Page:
I haven't looked closely at the details of the analysis (I would love to hear comments!), but this sort of study seems just the ticket to getting us closer to delineating the functional anatomical details of the speech/language system.

References

G Hickok, D Poeppel (2000). Towards a functional neuroanatomy of speech perception Trends in Cognitive Sciences, 4 (4), 131-138 DOI: 10.1016/S1364-6613(00)01463-7

G Hickok, D Poeppel (2004). Dorsal and ventral streams: a framework for understanding aspects of the functional anatomy of language Cognition, 92 (1-2), 67-99 DOI: 10.1016/j.cognition.2003.10.011

Gregory Hickok, David Poeppel (2007). The cortical organization of speech processing Nature Reviews Neuroscience, 8 (5), 393-402 DOI: 10.1038/nrn2113

D. Saur, B. W. Kreher, S. Schnell, D. Kummerer, P. Kellmeyer, M.-S. Vry, R. Umarova, M. Musso, V. Glauche, S. Abel, W. Huber, M. Rijntjes, J. Hennig, C. Weiller (2008). Ventral and dorsal pathways for language Proceedings of the National Academy of Sciences, 105 (46), 18035-18040 DOI: 10.1073/pnas.0805234105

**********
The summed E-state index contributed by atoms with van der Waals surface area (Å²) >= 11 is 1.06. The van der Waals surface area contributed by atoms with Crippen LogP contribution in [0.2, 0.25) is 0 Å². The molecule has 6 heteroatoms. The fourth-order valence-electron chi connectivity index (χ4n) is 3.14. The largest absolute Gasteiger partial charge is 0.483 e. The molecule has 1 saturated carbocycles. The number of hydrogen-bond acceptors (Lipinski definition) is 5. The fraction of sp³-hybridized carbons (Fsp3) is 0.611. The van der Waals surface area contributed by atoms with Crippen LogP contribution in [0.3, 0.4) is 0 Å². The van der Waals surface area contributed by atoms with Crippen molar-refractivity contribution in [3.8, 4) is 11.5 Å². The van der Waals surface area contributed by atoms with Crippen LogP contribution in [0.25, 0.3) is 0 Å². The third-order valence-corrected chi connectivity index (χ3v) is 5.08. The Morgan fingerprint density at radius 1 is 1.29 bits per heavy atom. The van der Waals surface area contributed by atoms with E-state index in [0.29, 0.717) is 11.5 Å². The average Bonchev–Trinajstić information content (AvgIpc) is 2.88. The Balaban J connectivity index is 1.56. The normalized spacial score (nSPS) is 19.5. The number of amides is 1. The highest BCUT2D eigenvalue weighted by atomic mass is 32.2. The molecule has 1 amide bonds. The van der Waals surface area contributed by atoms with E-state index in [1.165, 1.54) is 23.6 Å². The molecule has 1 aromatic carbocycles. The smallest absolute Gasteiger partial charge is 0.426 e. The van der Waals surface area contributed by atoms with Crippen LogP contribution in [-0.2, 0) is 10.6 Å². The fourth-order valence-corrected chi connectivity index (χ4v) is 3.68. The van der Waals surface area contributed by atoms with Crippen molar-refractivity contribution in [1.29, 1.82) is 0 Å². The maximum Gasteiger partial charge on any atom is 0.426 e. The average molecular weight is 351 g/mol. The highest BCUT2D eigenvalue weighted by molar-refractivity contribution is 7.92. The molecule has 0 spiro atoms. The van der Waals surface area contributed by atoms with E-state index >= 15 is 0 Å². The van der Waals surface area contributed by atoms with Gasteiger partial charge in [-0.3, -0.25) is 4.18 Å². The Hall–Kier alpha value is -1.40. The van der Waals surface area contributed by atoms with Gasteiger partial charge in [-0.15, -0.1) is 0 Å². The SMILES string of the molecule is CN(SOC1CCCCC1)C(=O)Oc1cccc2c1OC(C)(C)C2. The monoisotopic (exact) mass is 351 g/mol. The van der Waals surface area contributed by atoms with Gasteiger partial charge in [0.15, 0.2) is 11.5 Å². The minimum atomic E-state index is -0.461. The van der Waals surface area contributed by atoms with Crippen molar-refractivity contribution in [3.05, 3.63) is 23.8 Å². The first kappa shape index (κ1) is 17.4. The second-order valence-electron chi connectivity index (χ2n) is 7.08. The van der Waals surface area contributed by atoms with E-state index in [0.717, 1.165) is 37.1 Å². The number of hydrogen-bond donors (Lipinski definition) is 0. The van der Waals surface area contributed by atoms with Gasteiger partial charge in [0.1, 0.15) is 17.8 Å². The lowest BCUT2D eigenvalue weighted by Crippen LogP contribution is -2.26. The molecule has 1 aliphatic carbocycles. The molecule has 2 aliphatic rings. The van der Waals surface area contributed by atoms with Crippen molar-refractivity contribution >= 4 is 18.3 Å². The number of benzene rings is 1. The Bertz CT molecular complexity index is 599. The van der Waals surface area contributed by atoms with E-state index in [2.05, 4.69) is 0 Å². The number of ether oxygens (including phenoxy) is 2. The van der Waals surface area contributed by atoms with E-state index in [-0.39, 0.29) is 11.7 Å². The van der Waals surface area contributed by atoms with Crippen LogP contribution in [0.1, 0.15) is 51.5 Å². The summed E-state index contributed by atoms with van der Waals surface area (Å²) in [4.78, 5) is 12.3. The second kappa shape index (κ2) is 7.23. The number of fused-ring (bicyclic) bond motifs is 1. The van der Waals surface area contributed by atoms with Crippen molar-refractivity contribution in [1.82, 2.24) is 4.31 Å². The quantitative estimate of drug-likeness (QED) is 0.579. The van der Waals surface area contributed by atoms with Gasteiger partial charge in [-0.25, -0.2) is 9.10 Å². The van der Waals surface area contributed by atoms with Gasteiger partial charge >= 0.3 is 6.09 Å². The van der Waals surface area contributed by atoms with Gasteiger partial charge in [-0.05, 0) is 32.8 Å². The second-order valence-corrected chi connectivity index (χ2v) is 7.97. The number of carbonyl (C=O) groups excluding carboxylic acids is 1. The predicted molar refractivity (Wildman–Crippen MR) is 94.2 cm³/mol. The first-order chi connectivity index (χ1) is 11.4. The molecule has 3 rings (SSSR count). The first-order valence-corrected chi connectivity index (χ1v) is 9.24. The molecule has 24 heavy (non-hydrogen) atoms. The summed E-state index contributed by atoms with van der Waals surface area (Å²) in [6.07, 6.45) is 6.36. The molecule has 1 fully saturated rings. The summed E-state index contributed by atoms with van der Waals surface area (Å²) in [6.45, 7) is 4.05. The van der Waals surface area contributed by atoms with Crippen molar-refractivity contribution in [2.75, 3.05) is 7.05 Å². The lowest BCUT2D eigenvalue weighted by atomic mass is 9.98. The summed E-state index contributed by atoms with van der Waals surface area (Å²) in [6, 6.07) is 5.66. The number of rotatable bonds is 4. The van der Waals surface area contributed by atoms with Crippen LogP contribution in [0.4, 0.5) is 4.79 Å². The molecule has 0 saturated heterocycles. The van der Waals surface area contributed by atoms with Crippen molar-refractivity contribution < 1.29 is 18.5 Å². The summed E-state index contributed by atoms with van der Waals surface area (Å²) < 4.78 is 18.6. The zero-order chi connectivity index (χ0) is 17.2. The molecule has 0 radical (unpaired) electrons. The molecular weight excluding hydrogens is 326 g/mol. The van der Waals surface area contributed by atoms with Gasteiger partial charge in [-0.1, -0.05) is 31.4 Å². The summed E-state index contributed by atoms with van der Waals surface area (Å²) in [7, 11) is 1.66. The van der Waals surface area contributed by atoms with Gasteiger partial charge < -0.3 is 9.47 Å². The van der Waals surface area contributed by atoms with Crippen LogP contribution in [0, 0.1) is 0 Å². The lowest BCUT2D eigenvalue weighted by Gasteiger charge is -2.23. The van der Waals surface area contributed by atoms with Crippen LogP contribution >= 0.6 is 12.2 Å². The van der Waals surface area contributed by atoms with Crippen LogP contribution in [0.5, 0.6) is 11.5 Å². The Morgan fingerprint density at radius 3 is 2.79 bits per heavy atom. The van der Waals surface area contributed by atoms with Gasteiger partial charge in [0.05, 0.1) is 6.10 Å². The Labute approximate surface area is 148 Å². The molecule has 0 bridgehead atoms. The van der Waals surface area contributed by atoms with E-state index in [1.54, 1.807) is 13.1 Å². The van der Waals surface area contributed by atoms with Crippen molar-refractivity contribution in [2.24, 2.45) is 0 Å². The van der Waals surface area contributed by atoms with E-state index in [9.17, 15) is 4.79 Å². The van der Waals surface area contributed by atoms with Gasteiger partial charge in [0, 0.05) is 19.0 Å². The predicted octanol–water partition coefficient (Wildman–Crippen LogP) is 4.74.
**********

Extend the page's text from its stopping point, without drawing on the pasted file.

13 comments:

Anonymous said...

Thanks for the info. I will read the paper and come back for commenting.

andreja said...

hey,
thanks for the post. i have 2 questions (sorry if they are somewhat off, i don't really "do" speech, except in the non-sciency way :().
1. do you assume/expect the interaction between the two streams during the processing of words/sentences? e.g., could (overt or covert/preparatory)articulation of a word influence recognition on-line (a good example where this might happen could include homonyms)?
this question may go a little in the simulation-direction, i am not sure. i am also not sure if this interaction, if present, would imply just co-activation (spill-over) of activity in both streams in relation to meaningful speech or if it would be functionally "more relevant".
2.comment on the logic of the conclusion that having two streams is inevitable given the two mentioned premises. well, i am not sure if these two premises are enough for the conclusion, actually... because, you could also imagine having 1 stream with 3nods: from sensory - through conceptual - to motor system. in this case you would have separate conceptual and motor systems and they would differ, but still 1 stream would suffice. of course, you can say that with e.g., pseudowords you don't have the conceptual system at all, but yeah...
(sorry; it may be somewhat of a mean comment - it is not intended as such)

Greg Hickok said...

Thanks for the comments, Andreja.